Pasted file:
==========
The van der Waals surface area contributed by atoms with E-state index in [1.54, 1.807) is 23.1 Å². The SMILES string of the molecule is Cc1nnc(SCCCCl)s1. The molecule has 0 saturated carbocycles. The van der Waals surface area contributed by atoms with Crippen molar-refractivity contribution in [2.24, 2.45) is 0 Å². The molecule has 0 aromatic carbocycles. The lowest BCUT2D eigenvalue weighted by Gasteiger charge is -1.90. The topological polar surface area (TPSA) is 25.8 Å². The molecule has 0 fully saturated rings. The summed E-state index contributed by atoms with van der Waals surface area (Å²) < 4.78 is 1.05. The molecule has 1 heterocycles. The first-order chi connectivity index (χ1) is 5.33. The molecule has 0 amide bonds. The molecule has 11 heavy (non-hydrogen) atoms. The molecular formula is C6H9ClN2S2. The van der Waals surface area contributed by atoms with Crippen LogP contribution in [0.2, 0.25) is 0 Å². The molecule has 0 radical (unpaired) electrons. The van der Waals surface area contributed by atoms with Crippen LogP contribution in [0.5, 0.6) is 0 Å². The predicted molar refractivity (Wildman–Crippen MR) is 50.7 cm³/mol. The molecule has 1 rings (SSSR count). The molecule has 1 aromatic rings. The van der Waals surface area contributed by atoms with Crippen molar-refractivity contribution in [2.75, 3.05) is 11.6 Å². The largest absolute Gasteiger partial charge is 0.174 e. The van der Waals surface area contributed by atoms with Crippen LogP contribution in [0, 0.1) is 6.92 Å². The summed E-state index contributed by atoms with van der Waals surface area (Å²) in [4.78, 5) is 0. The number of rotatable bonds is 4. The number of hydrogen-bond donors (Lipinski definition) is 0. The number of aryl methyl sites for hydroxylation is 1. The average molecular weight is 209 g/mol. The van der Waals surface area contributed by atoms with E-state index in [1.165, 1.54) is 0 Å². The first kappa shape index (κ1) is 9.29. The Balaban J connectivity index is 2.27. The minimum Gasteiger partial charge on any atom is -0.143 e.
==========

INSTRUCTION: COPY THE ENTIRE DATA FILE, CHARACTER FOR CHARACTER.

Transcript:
The van der Waals surface area contributed by atoms with E-state index in [1.54, 1.807) is 23.1 Å². The SMILES string of the molecule is Cc1nnc(SCCCCl)s1. The molecule has 0 saturated carbocycles. The van der Waals surface area contributed by atoms with Crippen molar-refractivity contribution in [2.24, 2.45) is 0 Å². The molecule has 0 aromatic carbocycles. The lowest BCUT2D eigenvalue weighted by Gasteiger charge is -1.90. The topological polar surface area (TPSA) is 25.8 Å². The molecule has 0 fully saturated rings. The summed E-state index contributed by atoms with van der Waals surface area (Å²) < 4.78 is 1.05. The molecule has 1 heterocycles. The first-order chi connectivity index (χ1) is 5.33. The molecule has 0 amide bonds. The molecule has 11 heavy (non-hydrogen) atoms. The molecular formula is C6H9ClN2S2. The van der Waals surface area contributed by atoms with Crippen LogP contribution in [0.2, 0.25) is 0 Å². The molecule has 0 radical (unpaired) electrons. The van der Waals surface area contributed by atoms with Crippen LogP contribution in [0.5, 0.6) is 0 Å². The predicted molar refractivity (Wildman–Crippen MR) is 50.7 cm³/mol. The molecule has 1 rings (SSSR count). The molecule has 1 aromatic rings. The van der Waals surface area contributed by atoms with Crippen molar-refractivity contribution in [2.75, 3.05) is 11.6 Å². The largest absolute Gasteiger partial charge is 0.174 e. The van der Waals surface area contributed by atoms with Crippen LogP contribution in [0, 0.1) is 6.92 Å². The summed E-state index contributed by atoms with van der Waals surface area (Å²) in [4.78, 5) is 0. The number of rotatable bonds is 4. The number of hydrogen-bond donors (Lipinski definition) is 0. The number of aryl methyl sites for hydroxylation is 1. The average molecular weight is 209 g/mol. The van der Waals surface area contributed by atoms with E-state index in [1.165, 1.54) is 0 Å². The first kappa shape index (κ1) is 9.29. The Balaban J connectivity index is 2.27. The minimum Gasteiger partial charge on any atom is -0.143 e.